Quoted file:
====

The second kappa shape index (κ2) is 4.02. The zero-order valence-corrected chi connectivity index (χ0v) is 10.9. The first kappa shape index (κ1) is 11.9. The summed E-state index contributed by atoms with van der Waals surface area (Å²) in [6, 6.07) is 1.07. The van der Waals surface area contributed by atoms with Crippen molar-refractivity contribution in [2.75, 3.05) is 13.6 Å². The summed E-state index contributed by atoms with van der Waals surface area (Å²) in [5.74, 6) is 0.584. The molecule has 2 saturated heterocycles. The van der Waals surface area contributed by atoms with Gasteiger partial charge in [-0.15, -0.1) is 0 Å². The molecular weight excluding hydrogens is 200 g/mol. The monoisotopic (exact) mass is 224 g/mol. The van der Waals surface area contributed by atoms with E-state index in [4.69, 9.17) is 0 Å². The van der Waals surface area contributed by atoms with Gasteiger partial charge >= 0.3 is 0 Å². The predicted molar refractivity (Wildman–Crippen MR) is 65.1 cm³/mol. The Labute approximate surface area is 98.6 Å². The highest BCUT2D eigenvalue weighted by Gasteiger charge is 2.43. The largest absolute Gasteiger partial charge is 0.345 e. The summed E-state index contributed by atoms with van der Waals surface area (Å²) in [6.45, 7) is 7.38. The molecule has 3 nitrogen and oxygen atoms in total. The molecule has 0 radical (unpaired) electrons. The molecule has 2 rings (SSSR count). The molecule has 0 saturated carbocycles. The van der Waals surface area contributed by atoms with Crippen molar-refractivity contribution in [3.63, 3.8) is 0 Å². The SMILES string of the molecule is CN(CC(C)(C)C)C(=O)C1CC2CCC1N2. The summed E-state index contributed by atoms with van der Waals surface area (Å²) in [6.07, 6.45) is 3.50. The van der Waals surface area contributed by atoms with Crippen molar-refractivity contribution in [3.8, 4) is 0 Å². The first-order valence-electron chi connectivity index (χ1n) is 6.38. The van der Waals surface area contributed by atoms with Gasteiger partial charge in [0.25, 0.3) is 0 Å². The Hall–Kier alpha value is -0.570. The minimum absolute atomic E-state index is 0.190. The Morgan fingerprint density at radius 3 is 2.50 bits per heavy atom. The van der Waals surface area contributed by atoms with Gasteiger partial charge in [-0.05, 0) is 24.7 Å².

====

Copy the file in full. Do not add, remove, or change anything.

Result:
The second kappa shape index (κ2) is 4.02. The zero-order valence-corrected chi connectivity index (χ0v) is 10.9. The first kappa shape index (κ1) is 11.9. The summed E-state index contributed by atoms with van der Waals surface area (Å²) in [6, 6.07) is 1.07. The van der Waals surface area contributed by atoms with Crippen molar-refractivity contribution in [2.75, 3.05) is 13.6 Å². The summed E-state index contributed by atoms with van der Waals surface area (Å²) in [5.74, 6) is 0.584. The molecule has 2 saturated heterocycles. The van der Waals surface area contributed by atoms with Gasteiger partial charge in [-0.15, -0.1) is 0 Å². The molecular weight excluding hydrogens is 200 g/mol. The monoisotopic (exact) mass is 224 g/mol. The van der Waals surface area contributed by atoms with E-state index in [4.69, 9.17) is 0 Å². The van der Waals surface area contributed by atoms with Gasteiger partial charge >= 0.3 is 0 Å². The predicted molar refractivity (Wildman–Crippen MR) is 65.1 cm³/mol. The Labute approximate surface area is 98.6 Å². The highest BCUT2D eigenvalue weighted by Gasteiger charge is 2.43. The largest absolute Gasteiger partial charge is 0.345 e. The summed E-state index contributed by atoms with van der Waals surface area (Å²) in [6.45, 7) is 7.38. The molecule has 3 nitrogen and oxygen atoms in total. The molecule has 0 radical (unpaired) electrons. The molecule has 2 rings (SSSR count). The molecule has 0 saturated carbocycles. The van der Waals surface area contributed by atoms with Crippen molar-refractivity contribution in [3.63, 3.8) is 0 Å². The SMILES string of the molecule is CN(CC(C)(C)C)C(=O)C1CC2CCC1N2. The summed E-state index contributed by atoms with van der Waals surface area (Å²) in [6.07, 6.45) is 3.50. The van der Waals surface area contributed by atoms with Crippen molar-refractivity contribution in [3.8, 4) is 0 Å². The first-order valence-electron chi connectivity index (χ1n) is 6.38. The van der Waals surface area contributed by atoms with Gasteiger partial charge in [0.25, 0.3) is 0 Å². The Hall–Kier alpha value is -0.570. The minimum absolute atomic E-state index is 0.190. The Morgan fingerprint density at radius 3 is 2.50 bits per heavy atom. The van der Waals surface area contributed by atoms with Gasteiger partial charge in [-0.05, 0) is 24.7 Å².